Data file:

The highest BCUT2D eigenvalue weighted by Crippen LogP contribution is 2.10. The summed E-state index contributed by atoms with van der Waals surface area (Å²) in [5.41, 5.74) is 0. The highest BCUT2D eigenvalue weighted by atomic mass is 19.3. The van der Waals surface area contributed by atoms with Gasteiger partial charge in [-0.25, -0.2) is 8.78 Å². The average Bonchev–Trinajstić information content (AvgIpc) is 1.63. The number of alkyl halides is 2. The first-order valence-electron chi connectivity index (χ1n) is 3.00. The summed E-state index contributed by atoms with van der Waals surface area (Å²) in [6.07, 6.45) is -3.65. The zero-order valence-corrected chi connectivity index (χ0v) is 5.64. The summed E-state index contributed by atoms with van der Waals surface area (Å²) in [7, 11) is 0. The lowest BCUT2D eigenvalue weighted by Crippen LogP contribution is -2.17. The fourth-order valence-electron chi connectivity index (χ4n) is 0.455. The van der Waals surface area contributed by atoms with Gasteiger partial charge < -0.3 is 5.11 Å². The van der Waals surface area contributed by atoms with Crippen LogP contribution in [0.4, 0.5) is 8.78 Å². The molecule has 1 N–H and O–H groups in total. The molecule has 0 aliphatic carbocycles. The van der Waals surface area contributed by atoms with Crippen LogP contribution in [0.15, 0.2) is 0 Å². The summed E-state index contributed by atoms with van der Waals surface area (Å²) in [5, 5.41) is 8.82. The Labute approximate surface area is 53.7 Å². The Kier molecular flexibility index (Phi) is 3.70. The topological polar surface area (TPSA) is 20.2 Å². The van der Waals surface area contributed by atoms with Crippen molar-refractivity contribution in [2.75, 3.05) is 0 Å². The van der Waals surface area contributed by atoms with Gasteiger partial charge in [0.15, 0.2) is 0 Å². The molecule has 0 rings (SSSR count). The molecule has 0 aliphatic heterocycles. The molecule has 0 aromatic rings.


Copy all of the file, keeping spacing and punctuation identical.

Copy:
The highest BCUT2D eigenvalue weighted by Crippen LogP contribution is 2.10. The summed E-state index contributed by atoms with van der Waals surface area (Å²) in [5.41, 5.74) is 0. The highest BCUT2D eigenvalue weighted by atomic mass is 19.3. The van der Waals surface area contributed by atoms with Gasteiger partial charge in [-0.25, -0.2) is 8.78 Å². The average Bonchev–Trinajstić information content (AvgIpc) is 1.63. The number of alkyl halides is 2. The first-order valence-electron chi connectivity index (χ1n) is 3.00. The summed E-state index contributed by atoms with van der Waals surface area (Å²) in [6.07, 6.45) is -3.65. The zero-order valence-corrected chi connectivity index (χ0v) is 5.64. The summed E-state index contributed by atoms with van der Waals surface area (Å²) in [7, 11) is 0. The lowest BCUT2D eigenvalue weighted by Crippen LogP contribution is -2.17. The fourth-order valence-electron chi connectivity index (χ4n) is 0.455. The van der Waals surface area contributed by atoms with Gasteiger partial charge < -0.3 is 5.11 Å². The van der Waals surface area contributed by atoms with Crippen LogP contribution in [0.4, 0.5) is 8.78 Å². The molecule has 1 N–H and O–H groups in total. The molecule has 0 aliphatic carbocycles. The van der Waals surface area contributed by atoms with Crippen LogP contribution in [0.15, 0.2) is 0 Å². The summed E-state index contributed by atoms with van der Waals surface area (Å²) in [5, 5.41) is 8.82. The Labute approximate surface area is 53.7 Å². The Kier molecular flexibility index (Phi) is 3.70. The topological polar surface area (TPSA) is 20.2 Å². The van der Waals surface area contributed by atoms with Crippen molar-refractivity contribution in [2.75, 3.05) is 0 Å². The van der Waals surface area contributed by atoms with Gasteiger partial charge in [0.15, 0.2) is 0 Å². The molecule has 0 rings (SSSR count). The molecule has 0 aliphatic heterocycles. The molecule has 0 aromatic rings.